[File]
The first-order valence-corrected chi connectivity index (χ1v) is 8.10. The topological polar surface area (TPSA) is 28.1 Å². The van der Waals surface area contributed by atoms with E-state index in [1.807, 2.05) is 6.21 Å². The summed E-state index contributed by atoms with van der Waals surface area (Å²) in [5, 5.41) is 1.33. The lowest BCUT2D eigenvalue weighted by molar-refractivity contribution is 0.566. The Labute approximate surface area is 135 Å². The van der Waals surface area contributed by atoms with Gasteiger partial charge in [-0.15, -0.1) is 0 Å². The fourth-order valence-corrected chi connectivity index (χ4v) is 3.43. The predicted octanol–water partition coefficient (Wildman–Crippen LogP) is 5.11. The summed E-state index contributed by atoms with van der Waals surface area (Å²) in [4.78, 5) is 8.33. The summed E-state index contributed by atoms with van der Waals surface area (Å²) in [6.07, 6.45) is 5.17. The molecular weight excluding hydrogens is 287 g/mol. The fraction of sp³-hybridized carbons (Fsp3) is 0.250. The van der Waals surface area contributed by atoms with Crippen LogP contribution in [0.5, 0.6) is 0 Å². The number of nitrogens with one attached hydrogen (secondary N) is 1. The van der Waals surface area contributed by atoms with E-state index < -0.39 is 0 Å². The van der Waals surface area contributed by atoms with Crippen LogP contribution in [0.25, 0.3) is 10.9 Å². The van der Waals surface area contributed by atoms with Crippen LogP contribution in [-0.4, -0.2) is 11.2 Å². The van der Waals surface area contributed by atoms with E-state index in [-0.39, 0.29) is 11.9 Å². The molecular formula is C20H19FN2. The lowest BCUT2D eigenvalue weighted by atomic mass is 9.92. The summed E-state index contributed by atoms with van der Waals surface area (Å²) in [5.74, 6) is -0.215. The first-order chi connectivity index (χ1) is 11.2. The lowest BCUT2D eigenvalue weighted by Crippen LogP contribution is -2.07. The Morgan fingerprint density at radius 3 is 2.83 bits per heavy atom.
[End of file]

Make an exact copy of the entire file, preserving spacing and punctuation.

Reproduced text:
The first-order valence-corrected chi connectivity index (χ1v) is 8.10. The topological polar surface area (TPSA) is 28.1 Å². The van der Waals surface area contributed by atoms with E-state index in [1.807, 2.05) is 6.21 Å². The summed E-state index contributed by atoms with van der Waals surface area (Å²) in [5, 5.41) is 1.33. The lowest BCUT2D eigenvalue weighted by molar-refractivity contribution is 0.566. The Labute approximate surface area is 135 Å². The van der Waals surface area contributed by atoms with Gasteiger partial charge in [-0.15, -0.1) is 0 Å². The fourth-order valence-corrected chi connectivity index (χ4v) is 3.43. The predicted octanol–water partition coefficient (Wildman–Crippen LogP) is 5.11. The summed E-state index contributed by atoms with van der Waals surface area (Å²) in [4.78, 5) is 8.33. The summed E-state index contributed by atoms with van der Waals surface area (Å²) in [6.07, 6.45) is 5.17. The molecular weight excluding hydrogens is 287 g/mol. The fraction of sp³-hybridized carbons (Fsp3) is 0.250. The van der Waals surface area contributed by atoms with Crippen LogP contribution in [0.5, 0.6) is 0 Å². The number of nitrogens with one attached hydrogen (secondary N) is 1. The van der Waals surface area contributed by atoms with E-state index < -0.39 is 0 Å². The van der Waals surface area contributed by atoms with Crippen LogP contribution in [0.25, 0.3) is 10.9 Å². The van der Waals surface area contributed by atoms with Crippen LogP contribution in [-0.4, -0.2) is 11.2 Å². The van der Waals surface area contributed by atoms with E-state index in [-0.39, 0.29) is 11.9 Å². The molecular formula is C20H19FN2. The lowest BCUT2D eigenvalue weighted by atomic mass is 9.92. The summed E-state index contributed by atoms with van der Waals surface area (Å²) in [5.74, 6) is -0.215. The first-order chi connectivity index (χ1) is 11.2. The lowest BCUT2D eigenvalue weighted by Crippen LogP contribution is -2.07. The Morgan fingerprint density at radius 3 is 2.83 bits per heavy atom.